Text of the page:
By Candida Khan. During the struggles of the dry season, all crops usually fight for their lives without water. Some die, others survive. The sun and heat dry out the land making it so cracked that water would just run off the ground.
Now, whenever it rains, Dad is so happy because the plants are happy. He says that there is a block around his land because the rain doesn’t reach to it. So sad.
Added to this, there have been some incidences where thieves come onto the land and steal crops as well as equipment and material. It is a disappointing time when this happens. All the effort, time and money that was put into the land and the crops, all gone to waste.
Dad made a sign and put it in the land saying, “Bring back my equipment and material please!” It has not yet been returned.
Note: In Trinidad and Tobago the Rainy Season is from June to November and the Dry Season is from December to May. The dry season is mostly sunny, with occasional light showers. Tourists mostly visit the islands during the dry season.
December 2016 www.sweettntmagazine.com
You may also like:
After retiring at 60 years of age, my dad Fyzul Khan shifted gears into the farming industry twisting road of life. He started off small, using hydroponics and planting small plants such as lettuce and tomatoes in the backyard.
Eventually, he branched off and started his own garden. He now grows crops such as pak choi, peas, corn, cucumber, eggplant, tomato and pumpkin. He has always been a hard worker.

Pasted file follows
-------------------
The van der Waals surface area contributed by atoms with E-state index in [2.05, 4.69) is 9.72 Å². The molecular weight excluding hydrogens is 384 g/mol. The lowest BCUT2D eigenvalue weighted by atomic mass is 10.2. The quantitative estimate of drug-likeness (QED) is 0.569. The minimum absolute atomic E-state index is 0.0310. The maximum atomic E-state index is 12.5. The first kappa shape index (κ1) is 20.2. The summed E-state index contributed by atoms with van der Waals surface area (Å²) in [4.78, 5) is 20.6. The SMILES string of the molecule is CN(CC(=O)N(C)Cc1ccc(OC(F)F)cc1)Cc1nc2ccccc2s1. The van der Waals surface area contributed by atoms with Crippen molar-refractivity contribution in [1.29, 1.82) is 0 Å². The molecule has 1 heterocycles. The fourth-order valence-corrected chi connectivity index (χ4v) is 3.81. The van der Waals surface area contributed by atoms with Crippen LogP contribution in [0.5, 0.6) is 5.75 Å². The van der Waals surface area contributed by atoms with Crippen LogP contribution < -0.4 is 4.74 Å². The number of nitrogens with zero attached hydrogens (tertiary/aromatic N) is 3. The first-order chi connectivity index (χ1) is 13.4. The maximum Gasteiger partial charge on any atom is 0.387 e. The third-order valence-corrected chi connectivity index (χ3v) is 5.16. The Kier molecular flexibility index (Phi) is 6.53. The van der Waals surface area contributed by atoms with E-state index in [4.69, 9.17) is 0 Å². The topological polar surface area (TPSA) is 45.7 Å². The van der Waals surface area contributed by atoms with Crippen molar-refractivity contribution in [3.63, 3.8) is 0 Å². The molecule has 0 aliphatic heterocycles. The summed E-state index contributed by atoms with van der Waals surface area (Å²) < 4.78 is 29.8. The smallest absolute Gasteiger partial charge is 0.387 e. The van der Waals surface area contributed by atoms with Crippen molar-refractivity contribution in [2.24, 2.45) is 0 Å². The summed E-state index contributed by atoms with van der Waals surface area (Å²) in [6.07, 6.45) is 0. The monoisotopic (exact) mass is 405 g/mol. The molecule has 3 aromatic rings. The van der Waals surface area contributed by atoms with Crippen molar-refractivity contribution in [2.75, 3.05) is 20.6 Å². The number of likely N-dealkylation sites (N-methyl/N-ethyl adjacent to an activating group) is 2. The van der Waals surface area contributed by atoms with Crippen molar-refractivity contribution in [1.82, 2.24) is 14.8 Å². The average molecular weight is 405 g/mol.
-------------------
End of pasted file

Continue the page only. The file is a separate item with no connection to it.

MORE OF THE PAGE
He was the manager of a gas company and after having such a stressful lifestyle in health and safety, life as a farmer has brought him much more joy. When crops grow, you can see the pure happiness on his face. He likes to see his hard work pay off.
Tending to crops is not an easy task and there were many times when he wanted to give up. Obstacles include crops drying out, persons stealing produce or the time-consuming and troublesome task of selling the products. In the beginning, it was very difficult to get crops to grow. Every plant that he painstakingly planted was drying out in the heat.
After a while, Dad went to the land more often and eventually worked out a solution by pumping water from a nearby source. With this change and his investment of time and effort on the land, crops started to grow. There was then an abundance of pumpkin.
Selling them was the next tricky part. My mother Deborah Khan was the mastermind behind the sale of the fruits of his labour. The first crops produced were given away to neighbours, friends and families. We are all thankful for the wonderful products of my dad’s hard work.
Never give up. Keep working towards your goals. Hard work will pay off if you just believe!
October 2015 – Issue 18
Note: In Trinidad and Tobago the Rainy Season is from June to November and the Dry Season is from December to May.
You may also like:
Fruits and Vegetables
- Breadfruit, have it roasted, fried or steamed
- Balata fruit- a first for me
- The mammy apple one of my favourites
- Watermelon – a great big juicy feast!
- Pomegranate perfection: inspired by my own tree
- Green fig for the Trini soul
- The Coconut Counting Man – poem
- Tasty and healthy cocoa pod
- Farmers sell at Queen’s Park Savannah
- Grow your own paw paw or papaya
- Our very own pomegranate tree
- Grow your own pimento peppers
- Plant your own sorrel at home
- Grow your own pigeon peas
Juices, Milkshakes, and Teas
- Sorrel juice is good for you
- Ginger beer a super healthy drink
- Green fig and beetroot punch recipes
- Grab a glass of almond milk
- High tea Trini style
- Intel® Pentium® processing & Integrated Intel® UHD Graphics
- Folds 360° from laptop to tablet, boasts 11 inch FHD IPS display
- Portable 2.6lbs 2 in 1 with webcam privacy shutter for added security